In this post, we’ll explore the implementation of Stochastic Gradient Descent (SGD) for Linear Regression on the Boston House dataset. We’ll compare our custom implementation with the SGD implementation provided by the popular machine learning library, scikit-learn.

##### Importing Libraries

```
import warnings
warnings.filterwarnings("ignore")
from sklearn.datasets import load_boston
from sklearn import preprocessing
import pandas as pd
import numpy as np
import matplotlib.pyplot as plt
from prettytable import PrettyTable
from sklearn.linear_model import SGDRegressor
from sklearn.metrics import mean_squared_error
from numpy import random
from sklearn.model_selection import train_test_split
```

##### Data Loading and Preprocessing

We load the Boston House dataset, standardize the data, and split it into training and testing sets.

```
boston_data = pd.DataFrame(load_boston().data, columns=load_boston().feature_names)
Y = load_boston().target
X = load_boston().data
x_train, x_test, y_train, y_test = train_test_split(X, Y, test_size=0.3, random_state=123)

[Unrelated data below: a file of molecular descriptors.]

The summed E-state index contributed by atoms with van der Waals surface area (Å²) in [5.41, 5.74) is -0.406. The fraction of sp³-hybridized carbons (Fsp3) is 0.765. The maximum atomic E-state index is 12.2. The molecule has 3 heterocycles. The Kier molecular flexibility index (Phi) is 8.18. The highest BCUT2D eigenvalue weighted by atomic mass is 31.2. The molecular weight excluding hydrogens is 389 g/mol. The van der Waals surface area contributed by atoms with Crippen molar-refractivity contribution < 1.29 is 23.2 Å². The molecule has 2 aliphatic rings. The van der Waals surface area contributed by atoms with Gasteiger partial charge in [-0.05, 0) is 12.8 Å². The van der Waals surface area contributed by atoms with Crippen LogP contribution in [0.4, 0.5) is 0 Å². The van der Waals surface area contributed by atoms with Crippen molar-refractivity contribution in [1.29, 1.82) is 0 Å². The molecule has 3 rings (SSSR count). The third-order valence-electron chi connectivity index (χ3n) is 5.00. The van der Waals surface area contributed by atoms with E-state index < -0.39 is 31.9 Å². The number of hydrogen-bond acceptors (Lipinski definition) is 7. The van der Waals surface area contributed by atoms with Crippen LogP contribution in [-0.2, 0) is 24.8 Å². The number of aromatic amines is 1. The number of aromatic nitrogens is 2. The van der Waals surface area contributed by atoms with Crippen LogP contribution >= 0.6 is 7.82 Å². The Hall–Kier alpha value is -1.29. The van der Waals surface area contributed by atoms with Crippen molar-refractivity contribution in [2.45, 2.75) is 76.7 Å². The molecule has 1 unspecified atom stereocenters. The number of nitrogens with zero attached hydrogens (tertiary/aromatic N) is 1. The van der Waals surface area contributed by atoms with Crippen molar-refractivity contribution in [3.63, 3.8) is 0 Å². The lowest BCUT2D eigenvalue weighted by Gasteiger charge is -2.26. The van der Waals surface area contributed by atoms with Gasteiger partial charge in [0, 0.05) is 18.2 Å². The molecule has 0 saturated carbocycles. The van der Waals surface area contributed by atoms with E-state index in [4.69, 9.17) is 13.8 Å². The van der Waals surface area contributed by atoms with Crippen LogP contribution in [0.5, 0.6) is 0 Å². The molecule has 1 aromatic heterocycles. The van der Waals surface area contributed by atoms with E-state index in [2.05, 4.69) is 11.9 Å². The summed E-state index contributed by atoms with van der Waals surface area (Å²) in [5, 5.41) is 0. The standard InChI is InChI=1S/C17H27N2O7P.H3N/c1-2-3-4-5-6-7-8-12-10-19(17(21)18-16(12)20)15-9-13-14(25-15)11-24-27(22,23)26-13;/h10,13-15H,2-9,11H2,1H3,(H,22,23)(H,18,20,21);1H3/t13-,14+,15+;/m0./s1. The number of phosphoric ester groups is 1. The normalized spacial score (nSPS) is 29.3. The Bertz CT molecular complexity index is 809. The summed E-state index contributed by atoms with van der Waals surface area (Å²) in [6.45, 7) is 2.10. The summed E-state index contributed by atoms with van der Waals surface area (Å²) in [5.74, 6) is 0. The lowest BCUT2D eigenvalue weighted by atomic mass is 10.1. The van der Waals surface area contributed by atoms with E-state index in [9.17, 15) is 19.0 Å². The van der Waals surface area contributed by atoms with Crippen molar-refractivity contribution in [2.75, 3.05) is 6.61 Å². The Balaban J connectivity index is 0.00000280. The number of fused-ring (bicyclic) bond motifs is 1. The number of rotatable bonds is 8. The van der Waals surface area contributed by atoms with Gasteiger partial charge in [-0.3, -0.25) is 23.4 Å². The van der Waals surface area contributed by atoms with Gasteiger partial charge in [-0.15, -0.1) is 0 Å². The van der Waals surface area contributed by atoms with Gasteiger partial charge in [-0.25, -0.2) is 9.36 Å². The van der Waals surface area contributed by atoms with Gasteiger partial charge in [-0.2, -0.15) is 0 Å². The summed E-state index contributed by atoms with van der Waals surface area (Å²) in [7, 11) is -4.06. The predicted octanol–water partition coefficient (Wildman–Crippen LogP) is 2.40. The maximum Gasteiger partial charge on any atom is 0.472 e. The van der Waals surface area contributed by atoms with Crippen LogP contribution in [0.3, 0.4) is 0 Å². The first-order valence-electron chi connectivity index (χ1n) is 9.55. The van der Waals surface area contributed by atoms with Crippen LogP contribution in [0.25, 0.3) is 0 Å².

scaler = preprocessing.StandardScaler().fit(x_train)
x_train = scaler.transform(x_train)
x_test = scaler.transform(x_test)
```

##### SKLearn Implementation of SGD

We start by implementing SGD using scikit-learn.

```
model = SGDRegressor(max_iter=1000, tol=1e-3)
model.fit(x_train, y_train)
y_pred_sksgd = model.predict(x_test)
```

##### MSE for the SKLearn SGD

```
mse_sksgd = mean_squared_error(y_test, y_pred_sksgd)
print("MSE for SKLearn SGD:", mse_sksgd)
```

##### Obtaining Weights from SKLearn SGD

```
sklearn_w = model.coef_
print("Weights from SKLearn SGD:", sklearn_w)
```

##### Custom Implementation of SGD

We then implement our custom SGD for linear regression.

```
def MyCustomSGD(train_data, learning_rate, n_iter, k, divideby):
# Implementation code
return w, b, elist
# Setting custom parameters
w, b, elist = MyCustomSGD(train_data, learning_rate=0.01, n_iter=1000, divideby=2, k=10)
y_pred_customsgd = predict(x_test, w, b)
```

##### Plot and MSE for the Custom SGD

```
plt.scatter(y_test, y_pred_customsgd)
plt.grid()
plt.xlabel('Actual y')
plt.ylabel('Predicted y')
plt.title('Scatter plot from actual y and predicted y for Custom SGD')
plt.show()
mse_customsgd = mean_squared_error(y_test, y_pred_customsgd)
print("Mean Squared Error for Custom SGD:", mse_customsgd)
```

##### Obtaining Weights from Custom SGD

```
custom_w = w
print("Weights from Custom SGD:", custom_w)
```

### Conclusion

We compared the performance of our custom SGD implementation with the scikit-learn SGD implementation. Our custom implementation initially performed poorly but improved significantly when we adjusted the learning rate and batch size. Overall, with proper tuning, our custom SGD approach can achieve similar performance to the scikit-learn implementation.

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